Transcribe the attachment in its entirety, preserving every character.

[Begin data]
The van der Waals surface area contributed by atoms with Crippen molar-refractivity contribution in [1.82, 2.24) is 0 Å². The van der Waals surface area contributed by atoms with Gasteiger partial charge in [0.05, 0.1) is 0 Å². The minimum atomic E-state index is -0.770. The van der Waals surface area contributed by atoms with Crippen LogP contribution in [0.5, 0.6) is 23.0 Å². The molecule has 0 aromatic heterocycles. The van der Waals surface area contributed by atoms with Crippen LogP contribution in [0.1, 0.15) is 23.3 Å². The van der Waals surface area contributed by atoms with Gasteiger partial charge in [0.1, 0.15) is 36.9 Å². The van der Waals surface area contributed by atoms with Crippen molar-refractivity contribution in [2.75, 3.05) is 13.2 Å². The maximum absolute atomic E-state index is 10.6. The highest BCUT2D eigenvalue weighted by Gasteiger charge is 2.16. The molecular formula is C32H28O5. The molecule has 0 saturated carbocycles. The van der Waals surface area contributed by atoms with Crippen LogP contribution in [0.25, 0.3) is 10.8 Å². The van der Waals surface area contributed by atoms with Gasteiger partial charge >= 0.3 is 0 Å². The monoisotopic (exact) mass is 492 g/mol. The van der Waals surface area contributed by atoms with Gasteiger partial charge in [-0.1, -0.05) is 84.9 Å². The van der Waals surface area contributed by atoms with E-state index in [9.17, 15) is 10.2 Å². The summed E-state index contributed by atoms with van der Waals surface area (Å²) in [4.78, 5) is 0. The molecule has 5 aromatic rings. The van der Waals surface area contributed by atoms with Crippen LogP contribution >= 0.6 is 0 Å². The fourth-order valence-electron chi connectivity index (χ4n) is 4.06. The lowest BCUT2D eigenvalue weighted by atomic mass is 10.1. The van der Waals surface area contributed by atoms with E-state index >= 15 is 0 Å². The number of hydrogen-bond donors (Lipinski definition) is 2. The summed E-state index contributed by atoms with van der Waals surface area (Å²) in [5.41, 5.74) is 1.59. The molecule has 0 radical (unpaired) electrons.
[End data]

The van der Waals surface area contributed by atoms with Crippen molar-refractivity contribution in [1.82, 2.24) is 0 Å². The van der Waals surface area contributed by atoms with Gasteiger partial charge in [0.05, 0.1) is 0 Å². The minimum atomic E-state index is -0.770. The van der Waals surface area contributed by atoms with Crippen LogP contribution in [0.5, 0.6) is 23.0 Å². The molecule has 0 aromatic heterocycles. The van der Waals surface area contributed by atoms with Crippen LogP contribution in [0.1, 0.15) is 23.3 Å². The van der Waals surface area contributed by atoms with Gasteiger partial charge in [0.1, 0.15) is 36.9 Å². The van der Waals surface area contributed by atoms with Crippen molar-refractivity contribution in [2.75, 3.05) is 13.2 Å². The maximum absolute atomic E-state index is 10.6. The highest BCUT2D eigenvalue weighted by Gasteiger charge is 2.16. The molecular formula is C32H28O5. The molecule has 0 saturated carbocycles. The van der Waals surface area contributed by atoms with Crippen LogP contribution in [0.25, 0.3) is 10.8 Å². The van der Waals surface area contributed by atoms with Gasteiger partial charge >= 0.3 is 0 Å². The monoisotopic (exact) mass is 492 g/mol. The van der Waals surface area contributed by atoms with Gasteiger partial charge in [-0.1, -0.05) is 84.9 Å². The van der Waals surface area contributed by atoms with E-state index in [9.17, 15) is 10.2 Å². The summed E-state index contributed by atoms with van der Waals surface area (Å²) in [4.78, 5) is 0. The molecule has 5 aromatic rings. The van der Waals surface area contributed by atoms with Crippen LogP contribution >= 0.6 is 0 Å². The fourth-order valence-electron chi connectivity index (χ4n) is 4.06. The lowest BCUT2D eigenvalue weighted by atomic mass is 10.1. The van der Waals surface area contributed by atoms with E-state index >= 15 is 0 Å². The number of hydrogen-bond donors (Lipinski definition) is 2. The summed E-state index contributed by atoms with van der Waals surface area (Å²) in [5.41, 5.74) is 1.59. The molecule has 0 radical (unpaired) electrons.